Vmware vDistributed Switch


The vNetwork Distributed Switch (vDS) is a much improved version of the virtual switch or vSwitch found in Vmware Infrastructure 3 (VI3). The distributed switch offers new features, is managed at the datacenter level in vCenter Server, and spans across esx hosts which simplifies administration. Third party developers can create solutions for the distributed switch using the vNetwork Appliance APIs. Distributed switches migrate runtime state during Vmotion migrations and support private vlans. Both the standard and distributed switch support the forwarding of layer 2 traffic and 802.1q VLAN encapsulation. And the new distributed switch now supports bi-directional traffic shaping.

I am glad that Vmware added the “Migrate Virtual Machine Networking” tool. This will help you move multiple vm guest from one virtual switch to another whether it’s a vSwitch or vDS. Check out the video which shows the basics of the distributed switch and one way you could migrate to vDS. There are many ways you can migrate to vDS but it will depend on your needs and your current setup. I have added a couple of links to documentation that will example the distributed switch and migration options.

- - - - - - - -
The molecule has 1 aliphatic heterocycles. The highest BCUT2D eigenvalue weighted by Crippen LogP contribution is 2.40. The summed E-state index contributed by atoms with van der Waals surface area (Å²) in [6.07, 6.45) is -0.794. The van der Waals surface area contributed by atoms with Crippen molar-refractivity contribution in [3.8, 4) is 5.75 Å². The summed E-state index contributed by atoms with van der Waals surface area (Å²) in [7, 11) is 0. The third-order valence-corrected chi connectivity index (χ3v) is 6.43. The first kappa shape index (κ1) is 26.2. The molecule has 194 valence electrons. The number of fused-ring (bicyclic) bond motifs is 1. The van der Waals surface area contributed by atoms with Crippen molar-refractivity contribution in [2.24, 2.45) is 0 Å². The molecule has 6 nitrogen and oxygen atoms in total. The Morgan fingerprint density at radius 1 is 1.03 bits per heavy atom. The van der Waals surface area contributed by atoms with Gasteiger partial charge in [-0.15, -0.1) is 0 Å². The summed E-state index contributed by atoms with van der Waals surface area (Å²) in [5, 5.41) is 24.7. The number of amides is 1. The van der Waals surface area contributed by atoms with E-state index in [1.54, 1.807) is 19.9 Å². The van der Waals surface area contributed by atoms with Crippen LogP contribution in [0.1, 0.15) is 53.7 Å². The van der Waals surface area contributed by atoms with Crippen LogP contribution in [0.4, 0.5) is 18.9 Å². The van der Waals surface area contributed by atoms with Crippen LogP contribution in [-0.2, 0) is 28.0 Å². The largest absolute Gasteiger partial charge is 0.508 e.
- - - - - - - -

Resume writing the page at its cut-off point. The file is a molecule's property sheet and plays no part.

Features:
vDS_difference

Layout:
vDS_layout

Resources:

VMware vNetwork Distributed Switch: Migration and Configuration
What’s New in VMware vSphere 4: Virtual Networking


vSphere4 Virtual Distributed Switch from Antone Heyward on Vimeo.

This video show the basics about the VMware Virtual Distributed Switch, how to set one up, configure, and migrate from the standard virtual switch.

3 Comments

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  1. Stian

    Very nice guide.In the process of migrating a VMware lab environtment from vSwitch to Cisco nexus 1000v, and the migrate tool will be a really helpful tool.

  2. vmusr

    The 2 vnics(uplinks) configured while creating a distributed vswitch exist on 2 different physical systems(Ex:system1 and system2). i.e., one physical nic is connected to system1 and the other one is to system2.

    Is it possible to assign an uplink port which is physically connected to system1 to the virtual machines that are running on system2?

    • Antone Heyward

      You actually assign the vm guest to a dv port group and the dv port group could have an uplink from different physical systems assigned to it. So the short answer to your question is no.

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